Sarah Szczesny, the multi-hyphenate practitioner of performance, music, painting, video, and the like, offers her own vision of imaginal legacies. This particular body of work was developed during her time in La La Land, with particular attention paid to the history of Disney’s studio system. The unsung heroes of the color and illustration departments have chiefly been women, toiling away during the very early days of animation. Szczesny implicates fragments from the 20th century production Alice Loses Out while pursuing the frameworks set forth by artists Jacques Villeglé and Raymond Hains. The artists’ décollage strategy transformed the rhetoric of artistic production. 

Benjamin H. D. Buchloh elucidates the form’s history, describing its players as “an anonymous vandal of product propaganda [and] an artistic agent whose aspirations to intervene in public space have diminished drastically.” The latter derives their materials from the interventions of the former. As Buchloh surmises, through the “random gesturality of tearing, and [...] seemingly infinite repetition of that gesture bringing with it a potentially infinite seriality in the resulting ‘work,’” a new structuring of the image-plane was born. Through public interventions, and the “participation” of anonymous players, a social dimension injected itself into the principles of collage. 

All sorts of things are lodged in the space between edges - for instance, Sarah Szczesny’s Wishing Well Tree appropriately displays the title’s three words, “WISHING WELL” and “TREE.” The language is caught up in the throes of cuts and paint, like a screenshot from a distorted VHS tape. Szczesny employs fragments from pop culture within a practice that oscillates between construction and destruction. Per Fionn Meade’s examination of Szczesny’s process, “painting often takes its place within the exacting ricochet of animations, mood-bending audio, and elegant costume and décor motifs.” She situates herself within the vortex of collage, while expanding its potential to the moving image.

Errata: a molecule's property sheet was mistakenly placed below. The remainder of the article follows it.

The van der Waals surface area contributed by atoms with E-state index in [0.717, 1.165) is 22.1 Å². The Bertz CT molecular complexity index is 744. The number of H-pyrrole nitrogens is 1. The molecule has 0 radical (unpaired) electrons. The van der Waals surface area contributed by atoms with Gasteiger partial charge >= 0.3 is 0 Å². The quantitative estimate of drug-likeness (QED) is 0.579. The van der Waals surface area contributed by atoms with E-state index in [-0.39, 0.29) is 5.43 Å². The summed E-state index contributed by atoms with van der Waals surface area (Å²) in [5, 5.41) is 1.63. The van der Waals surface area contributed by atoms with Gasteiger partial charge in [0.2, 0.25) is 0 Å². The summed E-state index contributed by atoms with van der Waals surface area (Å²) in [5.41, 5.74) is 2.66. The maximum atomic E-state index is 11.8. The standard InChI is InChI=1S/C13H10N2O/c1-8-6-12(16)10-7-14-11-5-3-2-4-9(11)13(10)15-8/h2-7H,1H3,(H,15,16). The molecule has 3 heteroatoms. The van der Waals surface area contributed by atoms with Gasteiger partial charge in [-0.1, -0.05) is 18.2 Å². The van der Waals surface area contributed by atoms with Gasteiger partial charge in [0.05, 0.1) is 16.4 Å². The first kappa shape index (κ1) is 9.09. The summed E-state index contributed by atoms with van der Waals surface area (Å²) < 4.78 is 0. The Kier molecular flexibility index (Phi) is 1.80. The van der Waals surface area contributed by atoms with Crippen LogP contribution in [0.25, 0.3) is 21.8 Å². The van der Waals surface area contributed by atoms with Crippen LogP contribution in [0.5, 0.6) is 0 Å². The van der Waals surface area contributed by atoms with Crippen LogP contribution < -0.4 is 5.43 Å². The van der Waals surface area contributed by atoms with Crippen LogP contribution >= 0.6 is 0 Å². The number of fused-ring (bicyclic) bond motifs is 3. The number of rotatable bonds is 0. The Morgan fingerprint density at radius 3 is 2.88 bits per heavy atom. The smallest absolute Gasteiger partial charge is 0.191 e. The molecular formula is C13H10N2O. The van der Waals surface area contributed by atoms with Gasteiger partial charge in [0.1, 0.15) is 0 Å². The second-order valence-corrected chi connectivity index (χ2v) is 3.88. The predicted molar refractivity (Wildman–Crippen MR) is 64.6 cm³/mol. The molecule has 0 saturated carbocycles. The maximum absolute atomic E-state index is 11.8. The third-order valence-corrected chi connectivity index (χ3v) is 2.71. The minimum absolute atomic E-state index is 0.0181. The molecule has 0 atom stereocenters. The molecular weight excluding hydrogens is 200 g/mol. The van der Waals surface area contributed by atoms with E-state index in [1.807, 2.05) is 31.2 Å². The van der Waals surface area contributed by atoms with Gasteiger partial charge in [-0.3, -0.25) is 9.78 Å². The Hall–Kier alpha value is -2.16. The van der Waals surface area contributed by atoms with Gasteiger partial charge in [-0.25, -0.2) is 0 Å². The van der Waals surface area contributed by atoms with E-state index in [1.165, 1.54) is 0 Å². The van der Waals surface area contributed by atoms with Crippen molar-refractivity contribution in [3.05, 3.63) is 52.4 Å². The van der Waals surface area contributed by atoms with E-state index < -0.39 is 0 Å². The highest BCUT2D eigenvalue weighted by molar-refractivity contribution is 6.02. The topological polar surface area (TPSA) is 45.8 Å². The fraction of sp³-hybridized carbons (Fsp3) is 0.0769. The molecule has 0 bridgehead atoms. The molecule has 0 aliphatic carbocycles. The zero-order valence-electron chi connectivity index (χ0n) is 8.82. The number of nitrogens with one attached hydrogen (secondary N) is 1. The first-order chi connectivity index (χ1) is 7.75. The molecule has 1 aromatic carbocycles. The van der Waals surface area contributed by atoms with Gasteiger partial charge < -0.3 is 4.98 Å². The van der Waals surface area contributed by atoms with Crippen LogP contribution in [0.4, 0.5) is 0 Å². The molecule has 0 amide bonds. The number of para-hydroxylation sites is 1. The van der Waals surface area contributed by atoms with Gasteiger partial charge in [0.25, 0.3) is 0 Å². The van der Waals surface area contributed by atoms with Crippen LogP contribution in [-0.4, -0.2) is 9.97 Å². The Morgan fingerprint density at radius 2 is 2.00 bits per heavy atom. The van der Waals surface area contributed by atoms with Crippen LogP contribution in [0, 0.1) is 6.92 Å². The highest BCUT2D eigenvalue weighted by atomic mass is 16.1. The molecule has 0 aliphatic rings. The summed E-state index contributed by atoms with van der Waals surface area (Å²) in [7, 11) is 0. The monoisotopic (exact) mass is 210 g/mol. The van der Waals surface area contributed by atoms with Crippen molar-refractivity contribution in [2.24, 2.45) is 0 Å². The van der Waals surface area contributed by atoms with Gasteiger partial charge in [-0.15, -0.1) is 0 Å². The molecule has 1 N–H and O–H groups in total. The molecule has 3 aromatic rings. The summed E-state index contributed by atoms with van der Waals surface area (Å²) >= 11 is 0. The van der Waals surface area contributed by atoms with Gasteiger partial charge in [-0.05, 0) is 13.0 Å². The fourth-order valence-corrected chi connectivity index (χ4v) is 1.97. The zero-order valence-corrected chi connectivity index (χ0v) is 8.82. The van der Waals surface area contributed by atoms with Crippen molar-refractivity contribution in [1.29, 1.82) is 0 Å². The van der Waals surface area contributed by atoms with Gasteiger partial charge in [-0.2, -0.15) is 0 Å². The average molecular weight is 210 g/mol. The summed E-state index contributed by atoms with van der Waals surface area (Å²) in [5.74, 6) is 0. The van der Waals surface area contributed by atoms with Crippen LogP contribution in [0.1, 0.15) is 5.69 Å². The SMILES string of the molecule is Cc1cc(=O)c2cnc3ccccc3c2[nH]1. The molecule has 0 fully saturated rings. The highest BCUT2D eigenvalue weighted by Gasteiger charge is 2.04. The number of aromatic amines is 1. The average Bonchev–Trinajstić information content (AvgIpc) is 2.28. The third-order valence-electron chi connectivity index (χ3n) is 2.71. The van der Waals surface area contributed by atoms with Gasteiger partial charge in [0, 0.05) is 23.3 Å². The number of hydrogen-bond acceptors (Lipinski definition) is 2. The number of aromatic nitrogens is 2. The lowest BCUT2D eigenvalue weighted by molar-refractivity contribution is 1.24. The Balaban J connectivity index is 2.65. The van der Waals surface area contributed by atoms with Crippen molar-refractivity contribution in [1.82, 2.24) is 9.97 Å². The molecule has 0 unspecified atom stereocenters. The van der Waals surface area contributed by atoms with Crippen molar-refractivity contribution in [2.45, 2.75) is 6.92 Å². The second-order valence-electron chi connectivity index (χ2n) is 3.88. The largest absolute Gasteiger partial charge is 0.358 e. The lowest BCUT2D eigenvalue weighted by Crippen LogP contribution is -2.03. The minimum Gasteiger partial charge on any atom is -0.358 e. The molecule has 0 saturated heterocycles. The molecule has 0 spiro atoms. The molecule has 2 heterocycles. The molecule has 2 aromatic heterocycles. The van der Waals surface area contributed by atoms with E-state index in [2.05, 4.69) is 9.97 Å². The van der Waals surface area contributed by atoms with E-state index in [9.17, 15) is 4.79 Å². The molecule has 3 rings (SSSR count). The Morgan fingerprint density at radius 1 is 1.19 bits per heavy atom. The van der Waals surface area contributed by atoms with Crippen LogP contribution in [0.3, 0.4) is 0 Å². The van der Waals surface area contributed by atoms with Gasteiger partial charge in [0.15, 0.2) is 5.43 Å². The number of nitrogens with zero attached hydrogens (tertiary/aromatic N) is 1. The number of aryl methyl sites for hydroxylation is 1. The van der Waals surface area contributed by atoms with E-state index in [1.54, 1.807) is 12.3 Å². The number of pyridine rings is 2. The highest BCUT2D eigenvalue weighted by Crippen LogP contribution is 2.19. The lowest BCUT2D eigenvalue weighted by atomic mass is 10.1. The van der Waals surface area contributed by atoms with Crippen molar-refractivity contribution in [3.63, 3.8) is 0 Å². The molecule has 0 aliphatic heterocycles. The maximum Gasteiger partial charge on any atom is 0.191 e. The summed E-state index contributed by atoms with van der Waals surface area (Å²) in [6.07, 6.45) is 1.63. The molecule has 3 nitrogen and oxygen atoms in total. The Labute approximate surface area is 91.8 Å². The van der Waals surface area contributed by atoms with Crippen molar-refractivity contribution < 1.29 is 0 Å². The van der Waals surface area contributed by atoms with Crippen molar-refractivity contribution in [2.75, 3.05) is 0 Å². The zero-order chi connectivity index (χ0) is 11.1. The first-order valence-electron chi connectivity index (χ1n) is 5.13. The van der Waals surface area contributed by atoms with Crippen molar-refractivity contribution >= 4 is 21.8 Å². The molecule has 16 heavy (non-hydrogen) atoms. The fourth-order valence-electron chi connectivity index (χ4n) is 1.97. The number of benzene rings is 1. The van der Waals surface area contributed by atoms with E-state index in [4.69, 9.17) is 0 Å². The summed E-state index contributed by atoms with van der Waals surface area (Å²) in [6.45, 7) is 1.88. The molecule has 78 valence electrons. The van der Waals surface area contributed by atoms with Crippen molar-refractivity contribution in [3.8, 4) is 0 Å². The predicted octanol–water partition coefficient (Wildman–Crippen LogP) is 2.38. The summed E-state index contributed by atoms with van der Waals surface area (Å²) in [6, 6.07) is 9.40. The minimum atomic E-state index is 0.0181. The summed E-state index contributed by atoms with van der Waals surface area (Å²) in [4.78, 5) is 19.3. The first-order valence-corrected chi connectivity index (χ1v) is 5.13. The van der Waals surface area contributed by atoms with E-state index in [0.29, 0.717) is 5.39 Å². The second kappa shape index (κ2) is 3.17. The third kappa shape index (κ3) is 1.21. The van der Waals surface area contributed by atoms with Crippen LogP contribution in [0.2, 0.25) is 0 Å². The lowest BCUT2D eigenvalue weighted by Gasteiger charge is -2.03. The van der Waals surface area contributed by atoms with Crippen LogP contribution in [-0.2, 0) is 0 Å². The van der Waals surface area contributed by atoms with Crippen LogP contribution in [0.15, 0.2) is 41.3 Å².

Oliver laughs in the middle - his series of Happy Meal toys and a 2021 exhibition of cat motif paintings as evidence. His canvases are also wracked with mementos from his life. Such is the case with Falcarindiol doesn’t change my opinion, in which he reproduces his daughter’s drawing in paint while invoking trompe-l’oeil aesthetics vis-à-vis the snowman’s carrot nose. Alternatively, Edouard Manet’s predilection for ornamental details, such as in A Bar at the Folies-Bergère and Young Lady in 1866, is brought into the contemporary dimension. The cool-toned painting There’s often been a misconception that beauty equals intelligence sees its subject’s collarbone decorated with a glimmering necklace. Clegg has decisively cropped in on his own amulet of sorts: a silver and black cross pendant rendered with exquisite care. Where the composition fades into the body and its backdrop, swathes of color and traces of Clegg’s brush provide space for the enjoyment of pure paint. 

Chase Wilson’s tangled headphones are a recurring motif across his canvases, as is the collapsing image of a Viking ship’s flag. His paintings are non-denominational, floating between objective and subjective frequencies, tethered to rhythms instead. Personal signifiers mix with public-oriented ones, as tangled Apple products dance beside vague interiors. He works by sorting through quotidian registers alongside historical precedents. Observationally bent, Wilson pursues the space outside of painterly discourse, instead focusing on the precise visual situation. The image event and its reverberations also relate to the disjunctures between particularization and universalization, as interpretability has surrendered to individualist sentiment. Shadow is a particularly moving composition, in which a hulk of paint looms against a sky blue background. What is rendered and its subsequent perception is irrevocably unstable. However, the pop sensibility is an undercurrent, with its purported legibility of subject. 

Oliver Clegg, Taína Cruz, Aura Rosenberg, Sarah Szczesny, and Chase Wilson are at the roundtable here. They’ve not been assembled to reinvent the wheel, but rather, to deal with it in terms of its ongoingness.